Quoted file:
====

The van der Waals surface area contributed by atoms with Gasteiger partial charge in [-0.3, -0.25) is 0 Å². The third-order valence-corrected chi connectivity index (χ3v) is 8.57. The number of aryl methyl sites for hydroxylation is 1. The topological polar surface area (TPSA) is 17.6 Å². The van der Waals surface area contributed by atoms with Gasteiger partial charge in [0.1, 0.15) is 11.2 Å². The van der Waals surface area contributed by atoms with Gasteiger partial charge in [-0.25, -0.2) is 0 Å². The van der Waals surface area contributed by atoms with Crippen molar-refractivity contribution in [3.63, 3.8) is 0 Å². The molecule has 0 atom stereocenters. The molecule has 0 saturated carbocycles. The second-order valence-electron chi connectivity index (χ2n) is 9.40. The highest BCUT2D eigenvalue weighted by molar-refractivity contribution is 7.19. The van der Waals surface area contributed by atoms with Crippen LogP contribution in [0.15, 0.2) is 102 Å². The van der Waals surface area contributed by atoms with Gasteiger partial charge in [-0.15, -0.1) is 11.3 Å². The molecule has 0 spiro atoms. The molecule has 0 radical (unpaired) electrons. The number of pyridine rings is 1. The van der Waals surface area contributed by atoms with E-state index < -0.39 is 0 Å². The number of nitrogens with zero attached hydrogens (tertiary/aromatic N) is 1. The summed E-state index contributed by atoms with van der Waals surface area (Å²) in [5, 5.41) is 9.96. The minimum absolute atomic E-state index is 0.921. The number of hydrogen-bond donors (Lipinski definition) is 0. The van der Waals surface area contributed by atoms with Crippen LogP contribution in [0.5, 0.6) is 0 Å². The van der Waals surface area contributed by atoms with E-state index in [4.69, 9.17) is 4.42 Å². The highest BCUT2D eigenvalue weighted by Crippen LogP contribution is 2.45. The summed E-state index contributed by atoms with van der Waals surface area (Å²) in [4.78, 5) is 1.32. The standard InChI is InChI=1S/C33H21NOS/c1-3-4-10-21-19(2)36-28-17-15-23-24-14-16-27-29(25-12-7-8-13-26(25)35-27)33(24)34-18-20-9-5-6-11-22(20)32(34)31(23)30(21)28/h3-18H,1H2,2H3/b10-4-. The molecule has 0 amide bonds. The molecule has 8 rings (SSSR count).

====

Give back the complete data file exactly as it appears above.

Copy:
The van der Waals surface area contributed by atoms with Gasteiger partial charge in [-0.3, -0.25) is 0 Å². The third-order valence-corrected chi connectivity index (χ3v) is 8.57. The number of aryl methyl sites for hydroxylation is 1. The topological polar surface area (TPSA) is 17.6 Å². The van der Waals surface area contributed by atoms with Gasteiger partial charge in [0.1, 0.15) is 11.2 Å². The van der Waals surface area contributed by atoms with Gasteiger partial charge in [-0.25, -0.2) is 0 Å². The van der Waals surface area contributed by atoms with Crippen molar-refractivity contribution in [3.63, 3.8) is 0 Å². The molecule has 0 atom stereocenters. The molecule has 0 saturated carbocycles. The second-order valence-electron chi connectivity index (χ2n) is 9.40. The highest BCUT2D eigenvalue weighted by molar-refractivity contribution is 7.19. The van der Waals surface area contributed by atoms with Crippen LogP contribution in [0.15, 0.2) is 102 Å². The van der Waals surface area contributed by atoms with Gasteiger partial charge in [-0.15, -0.1) is 11.3 Å². The molecule has 0 spiro atoms. The molecule has 0 radical (unpaired) electrons. The number of pyridine rings is 1. The van der Waals surface area contributed by atoms with E-state index < -0.39 is 0 Å². The number of nitrogens with zero attached hydrogens (tertiary/aromatic N) is 1. The summed E-state index contributed by atoms with van der Waals surface area (Å²) in [5, 5.41) is 9.96. The minimum absolute atomic E-state index is 0.921. The number of hydrogen-bond donors (Lipinski definition) is 0. The van der Waals surface area contributed by atoms with Crippen LogP contribution in [0.5, 0.6) is 0 Å². The van der Waals surface area contributed by atoms with E-state index in [4.69, 9.17) is 4.42 Å². The highest BCUT2D eigenvalue weighted by Crippen LogP contribution is 2.45. The summed E-state index contributed by atoms with van der Waals surface area (Å²) in [4.78, 5) is 1.32. The standard InChI is InChI=1S/C33H21NOS/c1-3-4-10-21-19(2)36-28-17-15-23-24-14-16-27-29(25-12-7-8-13-26(25)35-27)33(24)34-18-20-9-5-6-11-22(20)32(34)31(23)30(21)28/h3-18H,1H2,2H3/b10-4-. The molecule has 0 amide bonds. The molecule has 8 rings (SSSR count).